What's Up with Arsenic in Deep Space?

For Immediate Release
December 02, 2010

Mat Kaplan
Email: [email protected]
Phone: +1-626-793-5100

NASA's announcement today of the discovery of bacteria from Mono Lake, California, that can use arsenic in its body instead of being poisoned by it, is significant to the search for life on other worlds. Not only do these organisms live in an extreme environment -- but they are also an extreme life form.

If we can find such an extreme combination on Earth, what may have evolved in alien environments elsewhere?

Bill Nye, the Planetary Society's Executive Director, said:

"If you or I ingest arsenic, well... it doesn't go so well. So, if we can discover arsenic-loving bacteria right under our noses in such a well-researched place as Mono Lake, who knows what else is out there, on our world or somewhere far, far away?"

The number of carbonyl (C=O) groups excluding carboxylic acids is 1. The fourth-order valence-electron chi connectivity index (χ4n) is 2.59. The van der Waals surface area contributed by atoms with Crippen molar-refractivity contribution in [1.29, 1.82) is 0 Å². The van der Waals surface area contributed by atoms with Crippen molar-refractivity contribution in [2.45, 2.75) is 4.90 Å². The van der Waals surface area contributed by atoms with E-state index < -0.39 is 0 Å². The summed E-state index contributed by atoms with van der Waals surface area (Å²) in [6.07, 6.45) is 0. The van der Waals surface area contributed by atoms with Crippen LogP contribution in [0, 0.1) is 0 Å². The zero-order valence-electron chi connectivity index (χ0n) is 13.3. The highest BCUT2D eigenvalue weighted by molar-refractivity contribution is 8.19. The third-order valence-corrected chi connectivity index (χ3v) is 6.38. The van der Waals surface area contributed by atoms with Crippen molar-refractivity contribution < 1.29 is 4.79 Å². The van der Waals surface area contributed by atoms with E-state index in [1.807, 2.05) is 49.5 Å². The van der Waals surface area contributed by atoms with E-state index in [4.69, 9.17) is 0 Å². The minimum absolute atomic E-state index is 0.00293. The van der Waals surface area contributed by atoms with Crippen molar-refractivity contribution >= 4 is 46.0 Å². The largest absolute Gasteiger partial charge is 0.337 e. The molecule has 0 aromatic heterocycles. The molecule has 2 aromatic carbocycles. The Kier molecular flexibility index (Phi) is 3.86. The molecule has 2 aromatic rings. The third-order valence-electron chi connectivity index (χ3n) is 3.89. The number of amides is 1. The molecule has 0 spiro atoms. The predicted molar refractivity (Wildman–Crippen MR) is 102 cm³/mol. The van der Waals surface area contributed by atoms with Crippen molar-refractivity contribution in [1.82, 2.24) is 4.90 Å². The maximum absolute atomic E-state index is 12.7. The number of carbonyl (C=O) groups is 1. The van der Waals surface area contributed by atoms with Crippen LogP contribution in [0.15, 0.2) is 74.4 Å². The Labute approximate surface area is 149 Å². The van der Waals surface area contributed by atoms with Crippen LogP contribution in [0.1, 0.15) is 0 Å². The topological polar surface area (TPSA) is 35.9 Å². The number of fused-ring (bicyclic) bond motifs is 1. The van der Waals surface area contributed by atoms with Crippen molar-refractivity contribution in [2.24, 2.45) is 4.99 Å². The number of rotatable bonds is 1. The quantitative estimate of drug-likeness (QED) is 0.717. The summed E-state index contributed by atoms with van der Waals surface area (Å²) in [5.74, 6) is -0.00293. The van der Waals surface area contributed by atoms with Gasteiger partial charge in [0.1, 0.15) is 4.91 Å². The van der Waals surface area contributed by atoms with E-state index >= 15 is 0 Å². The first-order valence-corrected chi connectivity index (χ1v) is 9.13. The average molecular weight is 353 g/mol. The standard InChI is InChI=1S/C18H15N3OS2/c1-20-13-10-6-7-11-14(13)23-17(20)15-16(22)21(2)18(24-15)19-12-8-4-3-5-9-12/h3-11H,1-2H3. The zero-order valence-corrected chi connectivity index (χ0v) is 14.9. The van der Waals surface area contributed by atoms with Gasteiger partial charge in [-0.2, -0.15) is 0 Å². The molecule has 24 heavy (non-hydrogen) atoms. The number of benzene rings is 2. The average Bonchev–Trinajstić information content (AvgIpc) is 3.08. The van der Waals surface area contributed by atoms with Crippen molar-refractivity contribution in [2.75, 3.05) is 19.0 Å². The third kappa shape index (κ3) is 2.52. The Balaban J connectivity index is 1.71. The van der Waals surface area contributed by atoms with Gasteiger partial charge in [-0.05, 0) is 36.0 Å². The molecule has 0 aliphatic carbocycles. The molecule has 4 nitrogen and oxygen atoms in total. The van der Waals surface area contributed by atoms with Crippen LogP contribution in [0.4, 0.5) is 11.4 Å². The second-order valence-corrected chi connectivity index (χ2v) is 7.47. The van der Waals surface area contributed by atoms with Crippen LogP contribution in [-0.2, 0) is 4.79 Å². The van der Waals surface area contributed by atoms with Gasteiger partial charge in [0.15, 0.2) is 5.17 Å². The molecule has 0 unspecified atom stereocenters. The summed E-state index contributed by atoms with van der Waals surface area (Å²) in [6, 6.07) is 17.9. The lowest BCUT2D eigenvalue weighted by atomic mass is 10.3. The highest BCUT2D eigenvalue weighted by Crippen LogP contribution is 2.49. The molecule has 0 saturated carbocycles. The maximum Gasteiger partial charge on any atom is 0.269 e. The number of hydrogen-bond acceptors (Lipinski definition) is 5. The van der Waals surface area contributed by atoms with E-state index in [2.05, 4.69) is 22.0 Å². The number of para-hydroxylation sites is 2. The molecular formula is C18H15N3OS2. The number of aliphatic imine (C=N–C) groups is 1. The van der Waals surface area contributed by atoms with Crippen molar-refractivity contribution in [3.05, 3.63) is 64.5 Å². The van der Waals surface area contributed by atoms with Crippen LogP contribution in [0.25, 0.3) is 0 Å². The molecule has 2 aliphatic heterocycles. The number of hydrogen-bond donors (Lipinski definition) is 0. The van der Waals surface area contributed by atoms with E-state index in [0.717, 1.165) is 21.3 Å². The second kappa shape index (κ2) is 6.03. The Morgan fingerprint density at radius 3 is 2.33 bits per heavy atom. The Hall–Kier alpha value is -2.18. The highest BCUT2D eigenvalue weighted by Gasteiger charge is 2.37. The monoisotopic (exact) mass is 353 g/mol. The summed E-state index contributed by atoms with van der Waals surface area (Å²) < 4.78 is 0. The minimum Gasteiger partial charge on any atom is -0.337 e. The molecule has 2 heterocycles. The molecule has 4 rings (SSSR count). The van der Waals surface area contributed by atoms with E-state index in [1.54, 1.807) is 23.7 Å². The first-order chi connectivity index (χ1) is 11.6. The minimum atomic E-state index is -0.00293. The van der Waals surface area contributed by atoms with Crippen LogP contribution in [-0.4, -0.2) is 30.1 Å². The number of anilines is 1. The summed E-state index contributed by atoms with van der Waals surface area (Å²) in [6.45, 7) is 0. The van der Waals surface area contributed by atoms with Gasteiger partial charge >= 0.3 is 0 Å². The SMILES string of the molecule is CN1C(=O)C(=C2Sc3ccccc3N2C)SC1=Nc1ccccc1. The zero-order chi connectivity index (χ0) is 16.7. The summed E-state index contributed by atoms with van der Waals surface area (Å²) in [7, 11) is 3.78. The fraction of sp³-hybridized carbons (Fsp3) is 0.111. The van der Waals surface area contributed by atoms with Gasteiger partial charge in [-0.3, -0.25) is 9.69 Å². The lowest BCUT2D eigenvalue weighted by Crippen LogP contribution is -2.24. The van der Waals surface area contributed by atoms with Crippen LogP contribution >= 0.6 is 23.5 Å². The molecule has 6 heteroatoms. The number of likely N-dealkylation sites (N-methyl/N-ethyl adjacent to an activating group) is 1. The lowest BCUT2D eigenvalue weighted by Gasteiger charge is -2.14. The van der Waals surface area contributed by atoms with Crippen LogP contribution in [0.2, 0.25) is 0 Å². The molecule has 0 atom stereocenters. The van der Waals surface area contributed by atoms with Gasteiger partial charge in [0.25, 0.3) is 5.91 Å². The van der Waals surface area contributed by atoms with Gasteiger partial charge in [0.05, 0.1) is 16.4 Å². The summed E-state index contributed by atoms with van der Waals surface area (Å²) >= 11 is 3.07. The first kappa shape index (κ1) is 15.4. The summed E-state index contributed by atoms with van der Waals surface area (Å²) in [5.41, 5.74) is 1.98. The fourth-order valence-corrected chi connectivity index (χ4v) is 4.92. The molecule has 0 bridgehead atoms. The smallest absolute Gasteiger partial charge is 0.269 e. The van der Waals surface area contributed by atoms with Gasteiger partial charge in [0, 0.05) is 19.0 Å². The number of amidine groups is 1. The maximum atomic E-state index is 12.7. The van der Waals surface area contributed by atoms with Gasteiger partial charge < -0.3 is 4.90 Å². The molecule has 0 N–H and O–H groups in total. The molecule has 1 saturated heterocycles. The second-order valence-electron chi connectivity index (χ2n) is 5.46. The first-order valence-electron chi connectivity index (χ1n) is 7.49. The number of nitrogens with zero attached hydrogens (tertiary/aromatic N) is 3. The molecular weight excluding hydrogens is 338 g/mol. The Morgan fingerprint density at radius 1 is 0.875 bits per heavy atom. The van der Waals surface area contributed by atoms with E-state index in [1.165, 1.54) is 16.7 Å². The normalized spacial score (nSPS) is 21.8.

Read more from Bill in "Arsenic and Deep Space?" on our website.

Bill and other representatives of the Planetary Society are available today for interviews.

About The Planetary Society

The Planetary Society has inspired millions of people to explore other worlds and seek other life. With the mission to empower the world's citizens to advance space science and exploration, its international membership makes the non-governmental Planetary Society the largest space interest group in the world. Carl Sagan, Bruce Murray and Louis Friedman founded The Planetary Society in 1980. Bill Nye, a longtime member of The Planetary Society's Board, serves as CEO.